The Contagious Nature of Synergy

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The Contagious Nature of Synergy

synergyFlu shots are big right now. An inevitable wave of symptoms is expected to hit the workplace, and your managers are understandably concerned. One well-situated sneeze and an entire work team could be calling in sick by the end of the week.

One thing you DON’T want to inoculate your staff from, however, is the persistently contagious bug of good synergy. Wait, you say. Is synergy contagious? Yes, say the experts. And, when shared liberally, it can spread quickly.

Not long ago I was invited to assist a rapidly changing organization in its struggle to overcome a “rut state.” The CEO described what he perceived to be a persistent inability by his senior staff to move away from analysis paralysis and toward an action-oriented mindset, and he was eager to help them find a way out.

I offered to quietly sit in on one of their half-day jam sessions in hopes of gaining some insight.

As the meeting progressed, each member of the team presented and debated over the next phase of the organization’s evolution. I was pleased to see the team in a healthy state of interaction: communication was honest, direct and equally distributed among the players. The CEO had a great team of courageous leaders.

The “rut state” the CEO had described, however, was also visible. Continued discussion and commentary on the diversity of recommendations was allowing everyone to share their opinions, but doing nothing to move the organization toward common ground. The group repeatedly would inch close to a point of agreement and then fall away.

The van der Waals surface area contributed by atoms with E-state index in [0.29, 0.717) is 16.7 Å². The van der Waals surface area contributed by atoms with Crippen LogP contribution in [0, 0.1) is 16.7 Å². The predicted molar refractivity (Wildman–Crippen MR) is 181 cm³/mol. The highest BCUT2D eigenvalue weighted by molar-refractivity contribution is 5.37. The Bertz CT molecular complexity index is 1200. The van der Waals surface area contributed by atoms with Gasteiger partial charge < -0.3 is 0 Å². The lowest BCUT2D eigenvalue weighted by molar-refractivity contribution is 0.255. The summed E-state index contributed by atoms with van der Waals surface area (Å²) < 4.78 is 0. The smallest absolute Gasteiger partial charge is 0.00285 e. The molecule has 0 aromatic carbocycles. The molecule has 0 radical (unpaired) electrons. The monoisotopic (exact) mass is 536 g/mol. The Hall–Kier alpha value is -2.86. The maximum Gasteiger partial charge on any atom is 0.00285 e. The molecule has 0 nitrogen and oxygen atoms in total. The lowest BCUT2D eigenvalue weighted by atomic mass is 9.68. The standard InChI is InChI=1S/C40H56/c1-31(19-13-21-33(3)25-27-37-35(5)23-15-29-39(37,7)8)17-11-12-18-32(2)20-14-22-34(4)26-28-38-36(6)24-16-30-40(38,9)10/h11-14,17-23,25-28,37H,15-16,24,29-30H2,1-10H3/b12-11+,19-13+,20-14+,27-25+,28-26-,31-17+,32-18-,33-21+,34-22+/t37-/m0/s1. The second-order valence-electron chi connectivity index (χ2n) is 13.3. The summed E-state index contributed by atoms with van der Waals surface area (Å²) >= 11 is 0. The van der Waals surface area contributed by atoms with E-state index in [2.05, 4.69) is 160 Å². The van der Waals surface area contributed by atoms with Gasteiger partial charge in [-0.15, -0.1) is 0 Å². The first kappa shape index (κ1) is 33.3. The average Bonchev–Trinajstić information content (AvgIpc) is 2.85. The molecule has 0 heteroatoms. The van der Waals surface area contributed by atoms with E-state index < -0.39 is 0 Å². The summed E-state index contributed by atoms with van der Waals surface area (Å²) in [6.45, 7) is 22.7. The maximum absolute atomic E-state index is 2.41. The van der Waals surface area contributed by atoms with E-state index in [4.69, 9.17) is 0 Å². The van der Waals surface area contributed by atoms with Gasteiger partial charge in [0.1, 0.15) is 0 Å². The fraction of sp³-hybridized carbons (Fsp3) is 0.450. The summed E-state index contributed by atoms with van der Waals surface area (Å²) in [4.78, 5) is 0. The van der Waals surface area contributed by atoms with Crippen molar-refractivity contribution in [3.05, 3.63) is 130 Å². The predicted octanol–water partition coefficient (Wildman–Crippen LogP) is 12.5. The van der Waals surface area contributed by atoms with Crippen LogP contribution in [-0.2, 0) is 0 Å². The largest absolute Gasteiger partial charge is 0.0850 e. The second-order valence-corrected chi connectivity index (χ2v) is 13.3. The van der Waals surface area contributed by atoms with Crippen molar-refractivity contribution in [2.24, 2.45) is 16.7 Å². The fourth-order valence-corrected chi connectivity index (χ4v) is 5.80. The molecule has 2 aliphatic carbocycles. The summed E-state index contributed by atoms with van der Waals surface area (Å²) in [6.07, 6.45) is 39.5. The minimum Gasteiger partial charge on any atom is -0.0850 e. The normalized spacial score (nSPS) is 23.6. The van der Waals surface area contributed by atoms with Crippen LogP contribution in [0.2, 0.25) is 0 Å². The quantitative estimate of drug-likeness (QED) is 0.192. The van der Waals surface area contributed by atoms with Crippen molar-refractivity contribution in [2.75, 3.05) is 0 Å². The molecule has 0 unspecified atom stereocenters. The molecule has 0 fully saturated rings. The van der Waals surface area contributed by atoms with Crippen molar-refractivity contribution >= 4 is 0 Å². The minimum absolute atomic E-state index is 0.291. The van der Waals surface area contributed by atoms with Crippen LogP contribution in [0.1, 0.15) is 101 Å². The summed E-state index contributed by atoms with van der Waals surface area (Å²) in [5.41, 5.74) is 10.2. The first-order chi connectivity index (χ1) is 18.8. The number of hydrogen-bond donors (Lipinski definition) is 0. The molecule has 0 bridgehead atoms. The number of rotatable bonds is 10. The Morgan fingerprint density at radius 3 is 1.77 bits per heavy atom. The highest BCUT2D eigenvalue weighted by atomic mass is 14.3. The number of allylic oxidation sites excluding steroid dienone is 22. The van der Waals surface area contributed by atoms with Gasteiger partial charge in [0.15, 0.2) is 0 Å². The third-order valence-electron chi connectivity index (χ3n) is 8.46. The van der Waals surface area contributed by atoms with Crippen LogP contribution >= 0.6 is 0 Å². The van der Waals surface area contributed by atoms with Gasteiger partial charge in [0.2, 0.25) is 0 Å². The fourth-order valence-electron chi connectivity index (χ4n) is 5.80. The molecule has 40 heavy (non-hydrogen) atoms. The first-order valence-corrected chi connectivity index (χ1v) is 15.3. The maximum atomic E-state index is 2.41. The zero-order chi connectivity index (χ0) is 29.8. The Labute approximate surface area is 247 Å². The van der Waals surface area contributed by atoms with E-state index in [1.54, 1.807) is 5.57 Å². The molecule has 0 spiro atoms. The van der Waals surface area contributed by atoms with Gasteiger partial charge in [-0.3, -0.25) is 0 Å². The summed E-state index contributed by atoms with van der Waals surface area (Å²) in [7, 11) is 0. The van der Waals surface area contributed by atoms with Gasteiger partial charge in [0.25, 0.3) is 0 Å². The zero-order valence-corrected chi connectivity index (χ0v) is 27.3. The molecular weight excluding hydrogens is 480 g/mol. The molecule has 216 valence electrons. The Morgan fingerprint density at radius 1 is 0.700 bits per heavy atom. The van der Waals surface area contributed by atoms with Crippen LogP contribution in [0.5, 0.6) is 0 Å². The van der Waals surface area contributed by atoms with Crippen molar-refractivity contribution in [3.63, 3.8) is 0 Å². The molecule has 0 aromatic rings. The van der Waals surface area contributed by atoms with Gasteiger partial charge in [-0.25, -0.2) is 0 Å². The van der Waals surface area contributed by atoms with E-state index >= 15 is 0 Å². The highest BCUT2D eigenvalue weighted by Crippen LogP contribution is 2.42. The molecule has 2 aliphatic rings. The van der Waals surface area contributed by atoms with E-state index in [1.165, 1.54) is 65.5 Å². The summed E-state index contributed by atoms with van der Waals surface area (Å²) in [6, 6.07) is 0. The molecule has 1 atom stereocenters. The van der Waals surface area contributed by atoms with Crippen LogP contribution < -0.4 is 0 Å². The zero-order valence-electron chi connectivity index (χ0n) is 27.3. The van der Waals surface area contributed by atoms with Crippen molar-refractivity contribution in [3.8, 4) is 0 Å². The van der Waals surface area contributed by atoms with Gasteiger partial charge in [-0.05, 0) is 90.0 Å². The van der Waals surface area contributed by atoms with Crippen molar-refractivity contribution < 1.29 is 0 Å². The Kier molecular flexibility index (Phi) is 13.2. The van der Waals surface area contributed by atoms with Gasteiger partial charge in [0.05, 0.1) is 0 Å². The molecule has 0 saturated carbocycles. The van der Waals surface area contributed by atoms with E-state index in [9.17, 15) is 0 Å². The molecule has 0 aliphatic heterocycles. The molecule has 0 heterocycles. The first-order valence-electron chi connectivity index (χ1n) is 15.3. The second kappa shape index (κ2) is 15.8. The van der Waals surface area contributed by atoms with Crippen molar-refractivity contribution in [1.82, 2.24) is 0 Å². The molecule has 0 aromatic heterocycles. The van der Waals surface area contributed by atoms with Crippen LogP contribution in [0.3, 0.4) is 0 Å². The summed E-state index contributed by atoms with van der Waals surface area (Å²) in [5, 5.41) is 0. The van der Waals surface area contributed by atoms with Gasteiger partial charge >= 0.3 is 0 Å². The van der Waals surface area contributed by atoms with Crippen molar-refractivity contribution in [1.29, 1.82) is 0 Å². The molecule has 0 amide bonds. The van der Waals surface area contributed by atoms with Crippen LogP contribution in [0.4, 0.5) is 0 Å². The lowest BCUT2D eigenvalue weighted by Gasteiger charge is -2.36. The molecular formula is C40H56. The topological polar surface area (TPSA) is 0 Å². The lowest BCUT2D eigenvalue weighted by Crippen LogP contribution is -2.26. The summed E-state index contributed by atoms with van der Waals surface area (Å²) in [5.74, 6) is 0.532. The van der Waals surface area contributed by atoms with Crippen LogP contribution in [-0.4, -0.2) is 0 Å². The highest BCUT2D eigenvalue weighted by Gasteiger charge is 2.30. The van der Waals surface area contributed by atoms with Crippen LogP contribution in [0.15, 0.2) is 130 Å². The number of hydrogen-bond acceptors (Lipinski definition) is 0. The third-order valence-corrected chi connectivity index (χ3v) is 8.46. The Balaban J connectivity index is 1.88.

Voices would get raised, other voices would sound defeated, and then the roles would reverse. At moments, however, just as some insightful point or observation was being made, there would be a moment of synergy. Each time it happened, I would watch it come … and I would watch it go.

No one took notice and the opportunity to move forward would disappear. Here was where the CEO could do the most good, by offering the kind of encouragement and support to keep the synergy alive. If he could sustain that moment of connection long enough, it would take hold, like a contagious emotional bug, and permeate the room. Of this, I was sure.

The CEO and I sat down during a break and I shared my observations.

“Leverage those moments with positive encouragement and reinforcement,” I said.

“How?”

I offered some suggestions, and, with plan in hand, we resumed the session.

The meeting moved along as it had previously when someone made an astute and insightful observation. The team made its usual, momentary shift toward the idea. And, just before the moment was lost, I spoke up.

“Would you all mind pausing for a moment and notice what just happened?” I asked. “Raise your hand if you noticed the change in tone when _____ spoke. How many of you felt a change in tone, in energy levels, in how fast you were speaking, or even a sense of ‘ah-ha’ or some other feeling of connection?”

All hands went up.

“In there,” I said, “is the synergy you’re looking for. DON’T WASTE IT!”

Then, the CEO spoke. “I want to see more of it. _____ makes a great observation, and I’m glad to see the rest of you in agreement. Can we start there? If we were to move forward with this idea, what do we need to do next to ensure our success?”

What happened next was, in a word, amazing. When it was all over, the team was ready to move forward. More importantly, everyone now knew of what synergy FELT LIKE, and they were eager to create more of it.

Management guru Annie McKee describes this phenomenon as Limbic Resonance. “Emotions are contagious,” she says. They, more than knowledge and expertise, are powerful drivers of team synergy and cooperation.

Today’s leader is a communicator of thoughts, ideas AND EMOTIONS. The best leaders resonate synergy, and encourage others to resonate that same synergy across the whole organization.

JC Cruz is an Executive Coach, Conflict Solutions Specialist, and Organizational Consultant specializing in team development, employee behavior, and workplace harmony. He served 16 years as Vice President and Chief Strategy Officer for South Texas College before entering private practice in 2014.

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